Wednesday, December 15, 2010

In Fairness to the Tar Sands

An independent team of researchers from The Royal Society of Canada reports that there's no credible evidence that Tar Sands contaminants are causing cancer in downstream communities.   But the team went on to castigate Alberta and federal government authorities for being asleep at the wheel:

But when it comes to regulating the industry, governments have not kept up with its growth, especially Alberta's Environment and Resource Development ministries, the report says.

" These agencies need to seriously review whether they have and can effectively maintain the specialized technical expertise needed to regulate industrial development of this scope and sophistication,"  the summary says.

As well, Alberta's environmental review process is " seriously deficient"  in assessing health and socio-economic impacts.

..." There has generally been inadequate overall risk assessment for technological and natural disasters, assessment of community health impacts, integrated and cumulative ecological impact assessment, and assessment of regional socio-economic impacts."

Water monitoring of the oilsands is of a lower standard than that used for forestry and the data from the program isn't made public.

" There are valid concerns about the structure of [the monitoring program] that need to be addressed regarding the appropriateness of the data collected, public access to data, independent scientific oversight and verification of results."

Not enough is known about groundwater movement in northern Alberta, says the summary, especially as the industry moves from open-pit to underground mining.

As well, the report says the province hasn't obtained enough financial guarantees to ensure oilsands mines get cleaned up — although the province has said it is negotiating with industry on the issue.

The report also scolds Ottawa for failing to enforce federal legislation over the oilsands.

" Despite many clear areas of valid federal interest, the profile of relevant federal agencies has been low."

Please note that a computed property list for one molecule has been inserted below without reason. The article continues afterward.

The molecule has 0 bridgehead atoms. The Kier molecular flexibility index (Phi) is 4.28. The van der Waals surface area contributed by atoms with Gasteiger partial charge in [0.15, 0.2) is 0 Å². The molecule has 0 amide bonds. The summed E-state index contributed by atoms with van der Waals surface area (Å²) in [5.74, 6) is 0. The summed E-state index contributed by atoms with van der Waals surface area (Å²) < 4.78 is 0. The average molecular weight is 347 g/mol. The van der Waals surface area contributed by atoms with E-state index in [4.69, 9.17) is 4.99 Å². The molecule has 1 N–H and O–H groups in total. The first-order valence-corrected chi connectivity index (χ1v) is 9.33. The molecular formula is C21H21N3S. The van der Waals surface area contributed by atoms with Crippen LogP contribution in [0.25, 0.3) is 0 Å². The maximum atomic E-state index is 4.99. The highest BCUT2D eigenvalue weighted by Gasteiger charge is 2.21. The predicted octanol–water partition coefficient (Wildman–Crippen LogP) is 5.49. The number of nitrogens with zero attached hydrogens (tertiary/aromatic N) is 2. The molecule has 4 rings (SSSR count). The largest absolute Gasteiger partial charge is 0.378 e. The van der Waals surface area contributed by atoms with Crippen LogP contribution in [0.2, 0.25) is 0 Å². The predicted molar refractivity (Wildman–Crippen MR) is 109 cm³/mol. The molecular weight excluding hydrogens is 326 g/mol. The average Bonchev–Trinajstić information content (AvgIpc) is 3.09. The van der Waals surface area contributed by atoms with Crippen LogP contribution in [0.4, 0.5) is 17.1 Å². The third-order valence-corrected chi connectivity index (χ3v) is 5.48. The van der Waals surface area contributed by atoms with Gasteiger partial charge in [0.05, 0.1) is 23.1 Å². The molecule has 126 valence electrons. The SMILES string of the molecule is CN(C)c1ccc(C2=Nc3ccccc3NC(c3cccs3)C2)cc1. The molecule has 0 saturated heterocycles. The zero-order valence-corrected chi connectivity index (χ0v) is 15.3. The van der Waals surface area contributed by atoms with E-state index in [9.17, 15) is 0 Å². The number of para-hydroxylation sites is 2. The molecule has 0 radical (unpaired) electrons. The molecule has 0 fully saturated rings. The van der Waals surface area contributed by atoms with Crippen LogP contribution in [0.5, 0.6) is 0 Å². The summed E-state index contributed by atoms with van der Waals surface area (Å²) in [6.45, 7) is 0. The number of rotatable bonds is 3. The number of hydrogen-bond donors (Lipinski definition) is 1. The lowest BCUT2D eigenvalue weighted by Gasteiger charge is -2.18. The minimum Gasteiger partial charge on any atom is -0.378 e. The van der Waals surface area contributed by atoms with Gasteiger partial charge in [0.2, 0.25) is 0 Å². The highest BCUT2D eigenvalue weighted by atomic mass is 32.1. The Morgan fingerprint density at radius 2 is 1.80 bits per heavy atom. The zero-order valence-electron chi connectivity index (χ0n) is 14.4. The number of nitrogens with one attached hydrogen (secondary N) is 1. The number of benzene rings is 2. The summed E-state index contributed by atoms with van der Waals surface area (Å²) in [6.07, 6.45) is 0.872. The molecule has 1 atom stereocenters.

Read more:


LMA said...

So what exactly is the scientific value of this report if it is based on data from a water monitoring program that is acknowledged to be inadequate, biased and unverified? Garbage in, garbage out.

The Mound of Sound said...

Well I consider the Royal Society highly credible so I would be surprised if their work was seriously flawed. I think they were just trying to find a causal link between Tar Sands tailings and Fort Chip cancer rates. Did they look in the right places, did they conduct the right tests, did they interpret the data correctly, who knows? I'll wait until David Schindler gives his take on this. If their work is bogus, he'll say so.

LMA said...

I do wonder how the chair of the panel can describe the Athabasca as a "very clean river", as reported by the CBC. As you say, who knows, wait for the experts to judge, but I remain highly suspicious.

LMA said...

Just to update MoS, there is an excellent review of the Royal Society findings by Andrew Nikiforuk in The Tyee today which you may have already read. It does appear that the scientists did rely on flawed reports and data regarding a possible link between the Tar Sands and cancers in the Fort Chip residents.

Although the Royal Society is to be commended for getting the big picture right with respect to shamefully inadequate Tar Sands regulation, monitoring and research, one would think that they would have accompanied their conclusions regarding cancer concerns with a disclaimer disclosing the limitations of their data base. No wonder Fort Chip residents are demanding a community based, independent monitoring system. I wouldn't drink the Athabasca water either.

The Mound of Sound said...

Thanks LMA. No, I didn't get around to the Tyee today but I will now. While I have a lot of time for Nikiforuk it will be David Schindler who has the stature to stand up to the Royal Society types. The encouraging part is that Schindler won't hesitate to rebut their findings if that's warranted. He probably knows that river better than anyone.

Thanks again

The Mound of Sound said...

One other thing. I haven't read the actual Royal Society report and I suspect you haven't seen it either. What we're going on are press accounts, probably based on some sort of executive summary. Don't rely on the media to report any reservations or nuances in the findings. The fact you haven't heard them in news reports hardly indicates the findings are unequivocal.

When I was a reporter I never trusted lawyers. When I became a lawyer I learned to distrust reporters. Once, a reporter gave me hell for declining his questions. When I explained I wasn't responding because I had been a reporter, he stopped putting up any fight.

Anonymous said...

There are deformed fish, in lake Athabasca. There has been oil found, in the mighty Athabasca river. The Athabasca watershed is contaminated. Another flock of ducks perished, when they landed in the filthy sludge. All of the toxic crap from the tar sands, is leaching into the eco system. I would not be the least surprised, if a lot of people don't die of cancer, including the people that work there. I would love to give all of the politicians, bottles of water to drink, from a nearby river or stream. The reindeer are dying because of the, dirty tar sands. That dirty crap, kills everything, that's how toxic it is.